Recently, there has been a lot of press coverage in UK newspapers surrounding Tom Cruise, using his celebrity to subtly promote Scientology. This is the result of a quite deliberate policy of the Church of Scientology to recruit celebrities and use them to create a positive public image.
For example, there have been stories about his daughter, who lives in London. She has been given a ‘qualification’ in ‘auditing’. This is Scientology’s core practice which involves using the e-meter to track down incidents in the believer’s past which are affecting their minds to this day. These included ‘past lives’ as Roman soldiers, spaceship pilots and other incarnations.
It costs a lot and it’s a questionable achievement of little interest to the general public. However, she is reported to have thanked her father – and that’s the only reason the story made the tabloids.
Also, Tom Cruise’s son, who lives on Church property is getting married to a committed Scientologist. Almost everyone likes a celebrity wedding, even if the ceremony is distinctly odd. At this point in Scientology’s history, almost any publicity is good publicity as long as they spell your name right.
However, Scientology came unstuck when the story emerged that Cruise ex-wife Nicole Kidman, is to be excluded from her son’s Scienotlogy wedding.
This is according to fixed Church policy. When Kidman left Tom and Scientology (and took the child they had together with her) she became an apostate. L Ron Hubbard decreed that no Scientologist is allowed to have any contact whatsoever with such people. If they do, they are shunned also. This policy is known as ‘disconnection’, and breaks up families.
It’s probably no coincidence that The Daily Telegraph, a UK broadsheet paper, published a brief, critical piece about Scientology in Today’s Sunday edition. This is a doorstop, which people read with close attention, consisting of a number of ‘supplements’ that cover subjects like travel and sport. Readable images after the break
Here are images of the text of the nwspaper articles. Click on the images to open full-size (readable) version in a new tab
The article features stories from two ex-Scientologists.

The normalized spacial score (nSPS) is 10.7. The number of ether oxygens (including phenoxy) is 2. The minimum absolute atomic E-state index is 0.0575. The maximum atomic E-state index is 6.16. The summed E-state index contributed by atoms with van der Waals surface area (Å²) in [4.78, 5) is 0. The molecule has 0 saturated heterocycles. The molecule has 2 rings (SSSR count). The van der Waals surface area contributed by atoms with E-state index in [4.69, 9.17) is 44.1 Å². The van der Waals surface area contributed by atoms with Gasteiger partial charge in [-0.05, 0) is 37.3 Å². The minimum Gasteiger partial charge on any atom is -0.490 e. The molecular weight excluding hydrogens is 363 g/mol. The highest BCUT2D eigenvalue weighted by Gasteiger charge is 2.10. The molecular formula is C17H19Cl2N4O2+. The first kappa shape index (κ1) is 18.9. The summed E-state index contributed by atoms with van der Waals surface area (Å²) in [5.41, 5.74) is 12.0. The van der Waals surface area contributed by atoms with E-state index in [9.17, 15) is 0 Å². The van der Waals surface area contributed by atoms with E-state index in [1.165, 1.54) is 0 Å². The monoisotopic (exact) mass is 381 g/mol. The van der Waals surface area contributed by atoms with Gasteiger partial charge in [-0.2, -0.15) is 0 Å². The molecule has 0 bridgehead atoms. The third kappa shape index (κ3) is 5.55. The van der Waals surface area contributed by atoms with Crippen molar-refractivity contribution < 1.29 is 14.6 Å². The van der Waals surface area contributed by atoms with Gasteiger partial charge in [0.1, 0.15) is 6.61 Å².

First, Jamie De Wolf, l Ron Hubbard’s grandson. He is well know among those who follow Scientology as a fierce and effective critic of the Church, described by Wikipedia as: “known for “Slam poet, spoken word, comedian, storyteller, showman, filmmaker”.
Next William Drummond. Born into a family that was fiercely committed to the Church, he was brought into Scientology at an early age and remained a Scientologist, on and off for decades. During that time, he endured considerable abuse – which didn’t end after he finally left to become a prominent UK campaigner against Scientology, present at every protest in the UK and Republic of Ireland.
There is a web version of this story, but you have to register to get around the paywall once-only.
Of course, then his family ‘disconnected’ from his. As his interview describes, he was not told that his mother was suffering from Alzheimer’s disease of that she had died until after her funeral.
Click on the images to open full-size (readable) version in a new tab
It’s interesting that this piece is on a single sheet of newsprint whic has been inserted into the larger paper. It’s possible that it was specially prepared, at the last moment as a reply to the Tom Cruise related articles that had appeared in several tabloids.
This demonstrates that Scientology’s celebrity-based PR strategy is a double-edged sword. TC’s involvement in Scientology has led to a spate of ‘wacky Tom believes in’ stories which has blunted their edge. After a certain point, Scientology’s use of celebrities of propaganda purposes creates the public interest that motivates serious newspapers to reply to them with articles like this.